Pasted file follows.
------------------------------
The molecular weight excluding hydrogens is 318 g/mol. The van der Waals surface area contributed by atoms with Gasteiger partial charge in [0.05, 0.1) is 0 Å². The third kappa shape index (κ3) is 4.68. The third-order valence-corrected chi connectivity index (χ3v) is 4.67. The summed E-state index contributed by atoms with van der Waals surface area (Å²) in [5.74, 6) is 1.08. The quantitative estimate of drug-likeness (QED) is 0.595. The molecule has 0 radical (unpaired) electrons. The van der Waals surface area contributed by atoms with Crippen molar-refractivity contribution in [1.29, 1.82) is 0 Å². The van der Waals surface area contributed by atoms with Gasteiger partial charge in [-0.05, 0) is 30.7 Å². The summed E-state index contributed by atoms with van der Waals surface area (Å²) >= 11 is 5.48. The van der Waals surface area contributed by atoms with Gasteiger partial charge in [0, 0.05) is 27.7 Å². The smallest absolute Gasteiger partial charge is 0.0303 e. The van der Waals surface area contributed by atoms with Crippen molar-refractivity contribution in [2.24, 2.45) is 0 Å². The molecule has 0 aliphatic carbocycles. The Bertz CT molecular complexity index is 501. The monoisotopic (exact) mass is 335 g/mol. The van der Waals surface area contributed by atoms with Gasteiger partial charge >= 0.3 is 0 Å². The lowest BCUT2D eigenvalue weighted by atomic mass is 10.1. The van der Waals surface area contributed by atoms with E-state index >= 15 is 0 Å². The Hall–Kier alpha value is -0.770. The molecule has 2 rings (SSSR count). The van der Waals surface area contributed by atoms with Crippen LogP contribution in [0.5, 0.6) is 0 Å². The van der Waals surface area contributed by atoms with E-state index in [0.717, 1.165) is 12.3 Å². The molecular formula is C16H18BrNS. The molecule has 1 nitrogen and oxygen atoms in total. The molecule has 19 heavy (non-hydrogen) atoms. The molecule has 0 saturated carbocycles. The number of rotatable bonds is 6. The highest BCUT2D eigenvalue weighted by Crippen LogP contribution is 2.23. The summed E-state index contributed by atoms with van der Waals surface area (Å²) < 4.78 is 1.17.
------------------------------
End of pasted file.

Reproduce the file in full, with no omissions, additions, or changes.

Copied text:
The molecular weight excluding hydrogens is 318 g/mol. The van der Waals surface area contributed by atoms with Gasteiger partial charge in [0.05, 0.1) is 0 Å². The third kappa shape index (κ3) is 4.68. The third-order valence-corrected chi connectivity index (χ3v) is 4.67. The summed E-state index contributed by atoms with van der Waals surface area (Å²) in [5.74, 6) is 1.08. The quantitative estimate of drug-likeness (QED) is 0.595. The molecule has 0 radical (unpaired) electrons. The van der Waals surface area contributed by atoms with Crippen molar-refractivity contribution in [1.29, 1.82) is 0 Å². The van der Waals surface area contributed by atoms with Gasteiger partial charge in [-0.05, 0) is 30.7 Å². The summed E-state index contributed by atoms with van der Waals surface area (Å²) >= 11 is 5.48. The van der Waals surface area contributed by atoms with Gasteiger partial charge in [0, 0.05) is 27.7 Å². The smallest absolute Gasteiger partial charge is 0.0303 e. The van der Waals surface area contributed by atoms with Crippen molar-refractivity contribution in [2.24, 2.45) is 0 Å². The molecule has 0 aliphatic carbocycles. The Bertz CT molecular complexity index is 501. The monoisotopic (exact) mass is 335 g/mol. The van der Waals surface area contributed by atoms with Gasteiger partial charge >= 0.3 is 0 Å². The lowest BCUT2D eigenvalue weighted by atomic mass is 10.1. The van der Waals surface area contributed by atoms with E-state index >= 15 is 0 Å². The Hall–Kier alpha value is -0.770. The molecule has 2 rings (SSSR count). The van der Waals surface area contributed by atoms with Crippen LogP contribution in [0.5, 0.6) is 0 Å². The van der Waals surface area contributed by atoms with E-state index in [0.717, 1.165) is 12.3 Å². The molecular formula is C16H18BrNS. The molecule has 1 nitrogen and oxygen atoms in total. The molecule has 19 heavy (non-hydrogen) atoms. The molecule has 0 saturated carbocycles. The number of rotatable bonds is 6. The highest BCUT2D eigenvalue weighted by Crippen LogP contribution is 2.23. The summed E-state index contributed by atoms with van der Waals surface area (Å²) < 4.78 is 1.17.